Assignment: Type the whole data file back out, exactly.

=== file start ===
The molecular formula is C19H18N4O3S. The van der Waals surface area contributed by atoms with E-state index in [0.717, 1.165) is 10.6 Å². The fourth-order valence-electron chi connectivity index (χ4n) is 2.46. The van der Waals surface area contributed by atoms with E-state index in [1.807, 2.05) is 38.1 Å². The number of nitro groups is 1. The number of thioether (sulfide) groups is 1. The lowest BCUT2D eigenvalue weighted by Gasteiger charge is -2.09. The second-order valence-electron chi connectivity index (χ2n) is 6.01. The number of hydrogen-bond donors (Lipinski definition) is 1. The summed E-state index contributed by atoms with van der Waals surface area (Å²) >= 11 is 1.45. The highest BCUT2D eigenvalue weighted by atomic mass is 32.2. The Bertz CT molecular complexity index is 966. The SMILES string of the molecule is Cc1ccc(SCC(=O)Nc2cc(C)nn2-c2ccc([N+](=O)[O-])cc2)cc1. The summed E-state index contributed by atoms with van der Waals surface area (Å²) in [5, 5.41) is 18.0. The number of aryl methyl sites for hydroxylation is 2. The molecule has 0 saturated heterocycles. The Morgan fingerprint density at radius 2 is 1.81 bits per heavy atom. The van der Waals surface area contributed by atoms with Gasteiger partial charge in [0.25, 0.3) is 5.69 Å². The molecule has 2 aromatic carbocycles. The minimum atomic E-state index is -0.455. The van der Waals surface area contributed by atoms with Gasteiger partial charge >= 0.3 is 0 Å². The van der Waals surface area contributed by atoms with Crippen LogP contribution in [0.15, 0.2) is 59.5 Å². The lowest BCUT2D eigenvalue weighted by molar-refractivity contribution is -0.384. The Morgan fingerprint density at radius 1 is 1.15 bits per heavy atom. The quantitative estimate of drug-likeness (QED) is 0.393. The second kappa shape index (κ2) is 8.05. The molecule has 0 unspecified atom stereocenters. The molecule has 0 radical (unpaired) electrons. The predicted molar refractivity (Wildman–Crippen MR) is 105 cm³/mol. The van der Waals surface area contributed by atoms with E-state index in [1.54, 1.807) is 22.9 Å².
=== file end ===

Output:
The molecular formula is C19H18N4O3S. The van der Waals surface area contributed by atoms with E-state index in [0.717, 1.165) is 10.6 Å². The fourth-order valence-electron chi connectivity index (χ4n) is 2.46. The van der Waals surface area contributed by atoms with E-state index in [1.807, 2.05) is 38.1 Å². The number of nitro groups is 1. The number of thioether (sulfide) groups is 1. The lowest BCUT2D eigenvalue weighted by Gasteiger charge is -2.09. The second-order valence-electron chi connectivity index (χ2n) is 6.01. The number of hydrogen-bond donors (Lipinski definition) is 1. The summed E-state index contributed by atoms with van der Waals surface area (Å²) >= 11 is 1.45. The highest BCUT2D eigenvalue weighted by atomic mass is 32.2. The Bertz CT molecular complexity index is 966. The SMILES string of the molecule is Cc1ccc(SCC(=O)Nc2cc(C)nn2-c2ccc([N+](=O)[O-])cc2)cc1. The summed E-state index contributed by atoms with van der Waals surface area (Å²) in [5, 5.41) is 18.0. The number of aryl methyl sites for hydroxylation is 2. The molecule has 0 saturated heterocycles. The Morgan fingerprint density at radius 2 is 1.81 bits per heavy atom. The van der Waals surface area contributed by atoms with Gasteiger partial charge in [0.25, 0.3) is 5.69 Å². The molecule has 2 aromatic carbocycles. The minimum atomic E-state index is -0.455. The van der Waals surface area contributed by atoms with Gasteiger partial charge >= 0.3 is 0 Å². The van der Waals surface area contributed by atoms with Crippen LogP contribution in [0.15, 0.2) is 59.5 Å². The lowest BCUT2D eigenvalue weighted by molar-refractivity contribution is -0.384. The Morgan fingerprint density at radius 1 is 1.15 bits per heavy atom. The quantitative estimate of drug-likeness (QED) is 0.393. The second kappa shape index (κ2) is 8.05. The molecule has 0 unspecified atom stereocenters. The molecule has 0 radical (unpaired) electrons. The predicted molar refractivity (Wildman–Crippen MR) is 105 cm³/mol. The van der Waals surface area contributed by atoms with E-state index in [1.54, 1.807) is 22.9 Å².